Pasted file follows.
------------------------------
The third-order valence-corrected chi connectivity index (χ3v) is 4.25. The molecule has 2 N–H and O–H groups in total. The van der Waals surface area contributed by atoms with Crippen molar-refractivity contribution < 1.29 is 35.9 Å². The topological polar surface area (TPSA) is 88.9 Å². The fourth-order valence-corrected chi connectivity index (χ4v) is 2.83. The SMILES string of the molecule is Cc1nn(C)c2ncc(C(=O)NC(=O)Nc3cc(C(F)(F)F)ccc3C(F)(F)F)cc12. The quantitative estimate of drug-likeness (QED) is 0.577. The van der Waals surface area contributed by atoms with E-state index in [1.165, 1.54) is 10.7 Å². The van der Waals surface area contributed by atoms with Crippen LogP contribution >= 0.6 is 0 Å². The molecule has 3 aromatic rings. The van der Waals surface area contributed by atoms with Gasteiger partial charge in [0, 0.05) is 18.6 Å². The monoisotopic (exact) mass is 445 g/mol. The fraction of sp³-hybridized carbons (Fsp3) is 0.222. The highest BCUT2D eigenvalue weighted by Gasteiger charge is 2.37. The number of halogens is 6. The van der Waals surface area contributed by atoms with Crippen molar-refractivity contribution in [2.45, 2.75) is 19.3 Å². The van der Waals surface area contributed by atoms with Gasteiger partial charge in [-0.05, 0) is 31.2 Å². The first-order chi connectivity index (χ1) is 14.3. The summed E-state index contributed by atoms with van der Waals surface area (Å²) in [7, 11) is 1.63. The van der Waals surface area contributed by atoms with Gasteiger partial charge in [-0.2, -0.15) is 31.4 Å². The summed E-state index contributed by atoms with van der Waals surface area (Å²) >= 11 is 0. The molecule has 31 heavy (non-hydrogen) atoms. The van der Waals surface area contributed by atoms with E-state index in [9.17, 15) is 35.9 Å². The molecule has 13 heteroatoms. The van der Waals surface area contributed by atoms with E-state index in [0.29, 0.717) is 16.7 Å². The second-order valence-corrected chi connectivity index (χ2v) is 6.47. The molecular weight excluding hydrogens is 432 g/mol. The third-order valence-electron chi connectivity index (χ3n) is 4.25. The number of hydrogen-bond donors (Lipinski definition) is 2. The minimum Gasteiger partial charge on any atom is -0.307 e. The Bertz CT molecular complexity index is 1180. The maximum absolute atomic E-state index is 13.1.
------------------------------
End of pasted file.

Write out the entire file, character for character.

The third-order valence-corrected chi connectivity index (χ3v) is 4.25. The molecule has 2 N–H and O–H groups in total. The van der Waals surface area contributed by atoms with Crippen molar-refractivity contribution < 1.29 is 35.9 Å². The topological polar surface area (TPSA) is 88.9 Å². The fourth-order valence-corrected chi connectivity index (χ4v) is 2.83. The SMILES string of the molecule is Cc1nn(C)c2ncc(C(=O)NC(=O)Nc3cc(C(F)(F)F)ccc3C(F)(F)F)cc12. The quantitative estimate of drug-likeness (QED) is 0.577. The van der Waals surface area contributed by atoms with E-state index in [1.165, 1.54) is 10.7 Å². The van der Waals surface area contributed by atoms with Crippen LogP contribution >= 0.6 is 0 Å². The molecule has 3 aromatic rings. The van der Waals surface area contributed by atoms with Gasteiger partial charge in [0, 0.05) is 18.6 Å². The monoisotopic (exact) mass is 445 g/mol. The fraction of sp³-hybridized carbons (Fsp3) is 0.222. The highest BCUT2D eigenvalue weighted by Gasteiger charge is 2.37. The number of halogens is 6. The van der Waals surface area contributed by atoms with Crippen molar-refractivity contribution in [2.45, 2.75) is 19.3 Å². The van der Waals surface area contributed by atoms with Gasteiger partial charge in [-0.05, 0) is 31.2 Å². The first-order chi connectivity index (χ1) is 14.3. The summed E-state index contributed by atoms with van der Waals surface area (Å²) in [7, 11) is 1.63. The van der Waals surface area contributed by atoms with Gasteiger partial charge in [-0.2, -0.15) is 31.4 Å². The summed E-state index contributed by atoms with van der Waals surface area (Å²) >= 11 is 0. The molecule has 31 heavy (non-hydrogen) atoms. The van der Waals surface area contributed by atoms with E-state index in [9.17, 15) is 35.9 Å². The molecule has 13 heteroatoms. The van der Waals surface area contributed by atoms with E-state index in [0.29, 0.717) is 16.7 Å². The second-order valence-corrected chi connectivity index (χ2v) is 6.47. The molecular weight excluding hydrogens is 432 g/mol. The third-order valence-electron chi connectivity index (χ3n) is 4.25. The number of hydrogen-bond donors (Lipinski definition) is 2. The minimum Gasteiger partial charge on any atom is -0.307 e. The Bertz CT molecular complexity index is 1180. The maximum absolute atomic E-state index is 13.1.